A national energy policy should be framed with a suitable mix of measures required for ensuring national interest and energy security – both short and long term while conserving environment and public interest through development of renewable and non renewable energy resources. Necessary institutional framework should be built for proper implementation of the policy and its monitoring.
   
   

Electricity
   

TREATING electrical energy as a mass consumer item, a policy framework should be laid down for establishing power plants in the state sector and supplementary power plants under private sector, owned by Bangladeshi nationals. The country should be unshackled from the current vicious policies, agreements and institutional provisions for purchasing electrical energy at an excessively high rate for the benefit of multinational companies and rendering electricity sector captive to the scheming multinational companies. Strict actions should be taken for corrupt practices of multinational companies and their local associates in the business of production and sale of electrical energy.
   
   

Trial
   

MINISTERS, bureaucrats, consultants and industrialists who were involved in the sinister conspiracy of siphoning natural resource in the name of exporting it through plunderous production sharing contracts and other contracts shall be brought to justice and exemplary punishment meted out to them.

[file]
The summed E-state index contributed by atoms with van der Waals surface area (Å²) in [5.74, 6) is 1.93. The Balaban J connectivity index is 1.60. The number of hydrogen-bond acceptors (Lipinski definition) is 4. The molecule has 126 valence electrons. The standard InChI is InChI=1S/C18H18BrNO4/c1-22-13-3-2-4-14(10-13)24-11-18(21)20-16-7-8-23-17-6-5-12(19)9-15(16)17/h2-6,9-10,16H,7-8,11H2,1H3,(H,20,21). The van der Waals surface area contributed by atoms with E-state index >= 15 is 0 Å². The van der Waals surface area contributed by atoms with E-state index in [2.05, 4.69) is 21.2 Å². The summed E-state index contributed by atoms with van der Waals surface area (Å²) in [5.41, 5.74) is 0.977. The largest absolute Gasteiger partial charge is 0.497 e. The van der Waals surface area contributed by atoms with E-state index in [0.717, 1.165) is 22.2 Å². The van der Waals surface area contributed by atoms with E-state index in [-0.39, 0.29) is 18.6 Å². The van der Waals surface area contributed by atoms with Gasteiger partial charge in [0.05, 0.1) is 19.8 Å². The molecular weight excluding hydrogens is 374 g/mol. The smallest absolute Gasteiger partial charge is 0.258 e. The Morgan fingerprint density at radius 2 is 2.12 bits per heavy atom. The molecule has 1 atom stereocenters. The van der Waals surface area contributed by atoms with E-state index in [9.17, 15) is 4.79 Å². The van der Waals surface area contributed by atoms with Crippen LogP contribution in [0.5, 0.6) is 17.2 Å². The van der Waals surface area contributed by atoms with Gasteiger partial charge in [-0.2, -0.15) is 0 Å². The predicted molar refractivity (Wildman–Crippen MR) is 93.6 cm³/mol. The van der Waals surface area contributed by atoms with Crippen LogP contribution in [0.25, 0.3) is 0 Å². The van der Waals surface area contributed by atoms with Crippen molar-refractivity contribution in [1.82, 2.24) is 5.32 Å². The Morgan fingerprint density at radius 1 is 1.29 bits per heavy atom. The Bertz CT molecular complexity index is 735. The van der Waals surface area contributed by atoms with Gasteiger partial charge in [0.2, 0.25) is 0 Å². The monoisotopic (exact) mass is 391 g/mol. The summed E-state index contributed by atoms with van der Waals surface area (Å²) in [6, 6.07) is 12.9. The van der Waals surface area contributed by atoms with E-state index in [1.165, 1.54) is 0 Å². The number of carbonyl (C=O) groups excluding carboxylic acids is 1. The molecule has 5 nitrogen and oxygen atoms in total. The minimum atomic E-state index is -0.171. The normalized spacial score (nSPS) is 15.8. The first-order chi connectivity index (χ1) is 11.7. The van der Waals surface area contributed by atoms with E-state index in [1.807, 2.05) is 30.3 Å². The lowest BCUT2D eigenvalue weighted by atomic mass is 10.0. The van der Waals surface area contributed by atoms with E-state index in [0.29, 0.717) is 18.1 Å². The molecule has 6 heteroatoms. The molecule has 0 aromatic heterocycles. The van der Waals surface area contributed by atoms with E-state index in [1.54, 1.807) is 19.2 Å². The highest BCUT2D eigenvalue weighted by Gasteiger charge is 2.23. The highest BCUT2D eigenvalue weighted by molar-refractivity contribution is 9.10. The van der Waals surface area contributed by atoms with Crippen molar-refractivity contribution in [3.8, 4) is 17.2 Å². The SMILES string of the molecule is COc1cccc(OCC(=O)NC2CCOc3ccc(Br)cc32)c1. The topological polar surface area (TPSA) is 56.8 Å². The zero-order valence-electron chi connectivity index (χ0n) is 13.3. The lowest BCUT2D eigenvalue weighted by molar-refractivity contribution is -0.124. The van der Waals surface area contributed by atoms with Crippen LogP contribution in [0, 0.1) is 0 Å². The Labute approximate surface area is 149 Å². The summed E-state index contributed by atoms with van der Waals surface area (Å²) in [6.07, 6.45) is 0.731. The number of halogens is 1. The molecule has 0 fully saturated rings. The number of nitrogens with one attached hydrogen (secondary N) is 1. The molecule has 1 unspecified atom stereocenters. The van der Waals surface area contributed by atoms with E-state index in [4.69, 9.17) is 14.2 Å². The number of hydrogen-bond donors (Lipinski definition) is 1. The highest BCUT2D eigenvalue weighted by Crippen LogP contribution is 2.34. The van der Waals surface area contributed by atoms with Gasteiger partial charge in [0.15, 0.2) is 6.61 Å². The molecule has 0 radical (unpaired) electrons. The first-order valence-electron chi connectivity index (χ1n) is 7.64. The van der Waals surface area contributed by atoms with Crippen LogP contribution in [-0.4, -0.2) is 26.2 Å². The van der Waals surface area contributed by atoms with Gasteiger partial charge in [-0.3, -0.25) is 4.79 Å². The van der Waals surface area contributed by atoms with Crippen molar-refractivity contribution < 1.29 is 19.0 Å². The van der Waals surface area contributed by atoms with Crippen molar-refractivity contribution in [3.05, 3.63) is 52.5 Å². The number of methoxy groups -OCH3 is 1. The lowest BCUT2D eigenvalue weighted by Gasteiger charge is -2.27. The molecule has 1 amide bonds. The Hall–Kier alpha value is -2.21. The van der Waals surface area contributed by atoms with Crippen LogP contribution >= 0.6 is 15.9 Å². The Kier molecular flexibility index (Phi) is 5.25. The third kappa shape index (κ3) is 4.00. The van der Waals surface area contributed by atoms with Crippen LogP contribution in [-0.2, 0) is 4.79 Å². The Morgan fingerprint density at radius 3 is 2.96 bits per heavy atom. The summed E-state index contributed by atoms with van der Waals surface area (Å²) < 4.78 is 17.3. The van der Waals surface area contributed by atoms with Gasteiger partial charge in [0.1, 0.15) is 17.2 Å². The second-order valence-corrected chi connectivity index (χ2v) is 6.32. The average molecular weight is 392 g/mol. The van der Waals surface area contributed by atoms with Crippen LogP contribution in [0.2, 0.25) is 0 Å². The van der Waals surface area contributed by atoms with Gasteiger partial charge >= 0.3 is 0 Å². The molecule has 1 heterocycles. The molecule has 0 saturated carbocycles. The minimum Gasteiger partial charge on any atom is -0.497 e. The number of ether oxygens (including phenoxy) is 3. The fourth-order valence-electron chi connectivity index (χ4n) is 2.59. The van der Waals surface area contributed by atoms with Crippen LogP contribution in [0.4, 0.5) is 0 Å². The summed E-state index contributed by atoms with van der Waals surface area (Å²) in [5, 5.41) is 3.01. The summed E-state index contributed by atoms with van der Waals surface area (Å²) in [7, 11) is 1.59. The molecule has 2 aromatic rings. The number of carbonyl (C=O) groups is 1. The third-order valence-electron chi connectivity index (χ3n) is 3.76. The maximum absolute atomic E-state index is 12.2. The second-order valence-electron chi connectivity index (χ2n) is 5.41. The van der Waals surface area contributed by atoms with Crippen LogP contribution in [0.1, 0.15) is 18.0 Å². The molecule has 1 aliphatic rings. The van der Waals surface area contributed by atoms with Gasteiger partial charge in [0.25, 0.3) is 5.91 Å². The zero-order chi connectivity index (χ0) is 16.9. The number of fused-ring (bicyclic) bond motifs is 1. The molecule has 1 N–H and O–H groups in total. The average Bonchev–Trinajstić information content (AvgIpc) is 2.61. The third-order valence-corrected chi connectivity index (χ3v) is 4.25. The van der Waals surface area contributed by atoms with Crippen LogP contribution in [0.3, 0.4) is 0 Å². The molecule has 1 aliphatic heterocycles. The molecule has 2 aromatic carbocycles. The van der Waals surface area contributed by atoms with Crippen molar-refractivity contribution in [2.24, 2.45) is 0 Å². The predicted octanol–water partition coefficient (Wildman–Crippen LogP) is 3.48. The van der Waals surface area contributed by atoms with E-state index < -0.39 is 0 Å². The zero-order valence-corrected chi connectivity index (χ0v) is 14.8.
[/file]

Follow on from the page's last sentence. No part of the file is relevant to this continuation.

Resistance struggle put up by the people of Bangladesh in the last decade against siphoning of gas to India and crippling of the national port in Chittagong and compromising with national sovereignty for the benefit of a private port to be operated and used by a private US company and against the devastating Phulbari coalmine project has won historical victories and are crucially important polarizer of future direction of the Bangladesh nation. The people of Phulbari have erected a permanent wall of collective human spirit against plunder, hegemony and siphoning of coal through sacrifice of lives and limbs. People’s verdict writ in blood declares that Bangladeshi resources must be for Bangladesh to use and utilise. The extraction and utilisation of this resource will be met for generation of electricity and industrialisation solely for the need and benefit of Bangladesh and its people. Needless to say, it is only a bunch of treacherous public enemies who can take a position against the people’s verdict.
   

*SM Shaheedullah is convener and **Anu Muhammad member-secretary of the National Committee to Protect Oil, Gas, Mineral Resources, Power and Port  

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2 Responses to Energy resources and security: what Bangladesh government needs to do

  1. Fatema says:

    The nation is suffering due to corrupt political parties. The world’s greedy people are in Bangladesh and they are shamefully destroying the country. Why people cannot do not learn despite of being educated. Value system should be put in place and maintained all everybody and to demonstraste to one and other.